As complex as individuals are, the financial risk they pose a lending company can be summed up by one number - their credit score. Being "creditworthy," or having a satisfactory credit rating, opens up lending doors for people and can affect the interest rate and other terms of a loan.
A person's credit score is used by lenders to help determine the risk he or she poses a company that lends money. Generally, the higher the score the lower the risk the person presents.
The score is typically generated from information collected by the three largest American consumer credit reporting agencies - Experian, TransUnion and Equifax - and then saved in a credit file. This file includes bill payment history, type and amount of credit issued and public records (including bankruptcy filings and liens).
Mike Antonio, broker manager of First Metropolitan Mortgage in Billings, describes credit as the number one tool a person has. "You're given a lifetime tool box. Used well, they will suit you throughout your life," he said.
Antonio uses Credit Plus, one of hundreds of credit reporting companies in the country, to generate credit reports for his clients.
Credit Plus contracts with Experian, TransUnion and Equifax to collect, package and sell the credit information to Antonio. He can select a report from any of the agencies, though lenders require a "tri-merge" credit report that includes reports from each agency.
Items reported include any newly-opened, existing or closed accounts (such as mortgages, credit cards, home equity loans etc.) and any late payments to these accounts.
Every transaction is reported, but not always to all three, which is why a tri-merge is more accurate, showing the discrepancies between bureaus, Antonio said.
Each agency is located in a different part of the country. In Montana, the agency most actively reported to is TransUnion. Though businesses may report to all three, they are not required to.
Each agency reports at different times, and cycle every 90 days. After 90 days, a score can go up or down, depending on items reported.
A score of 720 to 740 is considered to be A+ credit, Antonio said. He mentioned the standards have changed in recent months, moving up from 680 to a minimum of 720, and varies with lenders and lending programs.
Be aware that pulling your credit report more than six times in a 90 day cycle will bring down the score, Antonio said. A tri-merge will pull credit three times.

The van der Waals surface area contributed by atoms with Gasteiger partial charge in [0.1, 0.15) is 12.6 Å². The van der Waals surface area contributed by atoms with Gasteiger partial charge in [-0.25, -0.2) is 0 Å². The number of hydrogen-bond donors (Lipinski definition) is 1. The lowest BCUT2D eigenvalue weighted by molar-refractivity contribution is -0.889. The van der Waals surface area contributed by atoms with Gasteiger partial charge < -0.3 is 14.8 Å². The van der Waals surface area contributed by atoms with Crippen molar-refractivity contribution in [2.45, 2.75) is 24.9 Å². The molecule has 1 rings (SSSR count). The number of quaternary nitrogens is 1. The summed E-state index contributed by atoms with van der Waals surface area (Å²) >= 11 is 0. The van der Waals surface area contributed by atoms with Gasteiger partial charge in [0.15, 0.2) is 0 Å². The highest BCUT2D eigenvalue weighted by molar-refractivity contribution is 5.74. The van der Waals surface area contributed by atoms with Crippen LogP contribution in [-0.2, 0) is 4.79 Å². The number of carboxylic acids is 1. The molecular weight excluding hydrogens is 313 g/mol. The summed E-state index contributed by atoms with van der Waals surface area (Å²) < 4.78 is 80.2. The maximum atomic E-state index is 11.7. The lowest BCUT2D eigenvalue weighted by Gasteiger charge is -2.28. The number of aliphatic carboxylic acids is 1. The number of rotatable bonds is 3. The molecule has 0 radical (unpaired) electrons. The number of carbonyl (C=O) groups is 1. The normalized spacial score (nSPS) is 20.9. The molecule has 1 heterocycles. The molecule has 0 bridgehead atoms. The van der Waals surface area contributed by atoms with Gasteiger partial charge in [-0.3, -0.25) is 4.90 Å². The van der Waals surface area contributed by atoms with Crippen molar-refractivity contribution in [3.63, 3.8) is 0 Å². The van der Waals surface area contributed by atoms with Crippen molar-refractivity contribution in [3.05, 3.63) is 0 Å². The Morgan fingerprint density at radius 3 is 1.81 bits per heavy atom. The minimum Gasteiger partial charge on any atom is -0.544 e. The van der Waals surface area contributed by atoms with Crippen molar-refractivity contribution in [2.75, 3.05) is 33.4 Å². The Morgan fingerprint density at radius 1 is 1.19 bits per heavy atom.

"It's that important to be aware of what you're doing," Antonio said. A good rule of thumb is to make sure to have no more than six credit inquiries in a 90-day period. "If you have more than that, it's assumed that you're hurting for money and looking for credit, and zoom, down goes your scores," he said.
Trade Summary Balance
The Trade Summary Balance section of a credit report adds up an individual's outstanding debt and measures it against his or her total high credit (maximum dollar amount of all loans an individual can have outstanding at one time) issued.
For instance, an individual with $130,000 of secured debt (often a mortgage) and $6,000 of unsecured debt (usually credit cards) with a high credit issued of $160,000 has an 85 percent outstanding credit.
Creditors like to see the percentage at 65 or lower, and 50 is an ideal number, Antonio said. "If you've taken out $200,000 and owe $200,000, it's not a good place to be in. The lower the percentage, the stronger your credit grows, and the higher your score goes."
Antonio said this ratio of active credit and how much is still owed is important to consider before making any major purchases.
Raising a credit score
Ways to improve credit are as diverse as the people with the score. People with "A+" credit have room for improvement, just as individuals with lower numbers.
For instance, reducing the number of revolving accounts that are above 50 percent has the potential to increase a credit score. This can be done by paying down the balance or transferring some of the balance to another account.
Example: Reducing a credit card with a balance of $4,500 and a credit limit of $6,000 to 50 percent (currently at 75 percent), the cardholder would have to pay it down $1,500, which could increase the credit score.
Example: Transferring this $1,500 to an empty credit card has the potential to increase the credit score, since it reduces the percentage to 50 on one card and increases the percentage on the other.
Disputing an item
The most memorable credit report Antonio received was a report where he turned to the client and said, "Do you know you're dead?"
Inaccuracies can exist on credit reports. For instance, if a check was lost and taxes were reported as not paid on time, often someone could go months without knowing this late payment is pulling down their credit score.
In such an instance, a letter of dispute is needed. The credit report will have a derogatory summary, and it is recommended to deal with the reporting agencies in writing. Creditors are also listed at the end of the report, with addresses and phone numbers, if applicable.
"Credit sticks from day one till you die. It is important to learn how to use it and manage it," Antonio said.
Antonio can be reached at 245-4441